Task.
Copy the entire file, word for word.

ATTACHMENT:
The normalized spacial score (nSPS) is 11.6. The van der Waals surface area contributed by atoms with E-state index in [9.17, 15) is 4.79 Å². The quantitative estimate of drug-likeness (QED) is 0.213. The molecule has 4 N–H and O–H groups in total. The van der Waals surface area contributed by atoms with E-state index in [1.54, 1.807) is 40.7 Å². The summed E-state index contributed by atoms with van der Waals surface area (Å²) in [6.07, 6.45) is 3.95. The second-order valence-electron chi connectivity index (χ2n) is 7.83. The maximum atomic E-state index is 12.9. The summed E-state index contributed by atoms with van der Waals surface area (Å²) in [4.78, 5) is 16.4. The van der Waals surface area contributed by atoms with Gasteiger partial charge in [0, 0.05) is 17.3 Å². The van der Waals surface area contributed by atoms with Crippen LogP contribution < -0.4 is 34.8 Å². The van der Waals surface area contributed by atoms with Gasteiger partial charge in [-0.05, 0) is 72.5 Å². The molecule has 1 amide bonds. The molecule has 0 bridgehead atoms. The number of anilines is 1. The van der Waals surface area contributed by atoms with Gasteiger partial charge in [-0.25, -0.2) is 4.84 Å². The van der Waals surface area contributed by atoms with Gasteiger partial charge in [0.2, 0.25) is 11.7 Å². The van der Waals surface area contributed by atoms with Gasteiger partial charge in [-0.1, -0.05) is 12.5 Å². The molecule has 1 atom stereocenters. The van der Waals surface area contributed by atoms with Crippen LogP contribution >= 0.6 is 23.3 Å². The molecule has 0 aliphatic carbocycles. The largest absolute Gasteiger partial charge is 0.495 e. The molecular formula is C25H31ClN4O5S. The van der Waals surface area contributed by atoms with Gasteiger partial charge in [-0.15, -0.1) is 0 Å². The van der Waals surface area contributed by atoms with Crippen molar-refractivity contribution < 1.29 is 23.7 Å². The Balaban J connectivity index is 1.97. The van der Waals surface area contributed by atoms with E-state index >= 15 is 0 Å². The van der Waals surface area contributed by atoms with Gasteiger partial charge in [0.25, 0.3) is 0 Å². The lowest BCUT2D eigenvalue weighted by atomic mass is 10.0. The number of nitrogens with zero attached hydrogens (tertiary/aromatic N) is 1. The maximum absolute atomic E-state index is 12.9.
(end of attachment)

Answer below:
The normalized spacial score (nSPS) is 11.6. The van der Waals surface area contributed by atoms with E-state index in [9.17, 15) is 4.79 Å². The quantitative estimate of drug-likeness (QED) is 0.213. The molecule has 4 N–H and O–H groups in total. The van der Waals surface area contributed by atoms with E-state index in [1.54, 1.807) is 40.7 Å². The summed E-state index contributed by atoms with van der Waals surface area (Å²) in [6.07, 6.45) is 3.95. The second-order valence-electron chi connectivity index (χ2n) is 7.83. The maximum atomic E-state index is 12.9. The summed E-state index contributed by atoms with van der Waals surface area (Å²) in [4.78, 5) is 16.4. The van der Waals surface area contributed by atoms with Gasteiger partial charge in [0, 0.05) is 17.3 Å². The van der Waals surface area contributed by atoms with Crippen LogP contribution < -0.4 is 34.8 Å². The van der Waals surface area contributed by atoms with Gasteiger partial charge in [-0.05, 0) is 72.5 Å². The molecule has 1 amide bonds. The molecule has 0 bridgehead atoms. The number of anilines is 1. The van der Waals surface area contributed by atoms with Gasteiger partial charge in [-0.25, -0.2) is 4.84 Å². The van der Waals surface area contributed by atoms with Gasteiger partial charge in [0.2, 0.25) is 11.7 Å². The van der Waals surface area contributed by atoms with Gasteiger partial charge in [-0.1, -0.05) is 12.5 Å². The molecule has 1 atom stereocenters. The van der Waals surface area contributed by atoms with Crippen LogP contribution >= 0.6 is 23.3 Å². The molecule has 0 aliphatic carbocycles. The largest absolute Gasteiger partial charge is 0.495 e. The molecular formula is C25H31ClN4O5S. The van der Waals surface area contributed by atoms with Gasteiger partial charge in [-0.15, -0.1) is 0 Å². The van der Waals surface area contributed by atoms with Crippen molar-refractivity contribution < 1.29 is 23.7 Å². The Balaban J connectivity index is 1.97. The van der Waals surface area contributed by atoms with E-state index >= 15 is 0 Å². The van der Waals surface area contributed by atoms with Gasteiger partial charge in [0.25, 0.3) is 0 Å². The lowest BCUT2D eigenvalue weighted by atomic mass is 10.0. The number of nitrogens with zero attached hydrogens (tertiary/aromatic N) is 1. The maximum absolute atomic E-state index is 12.9.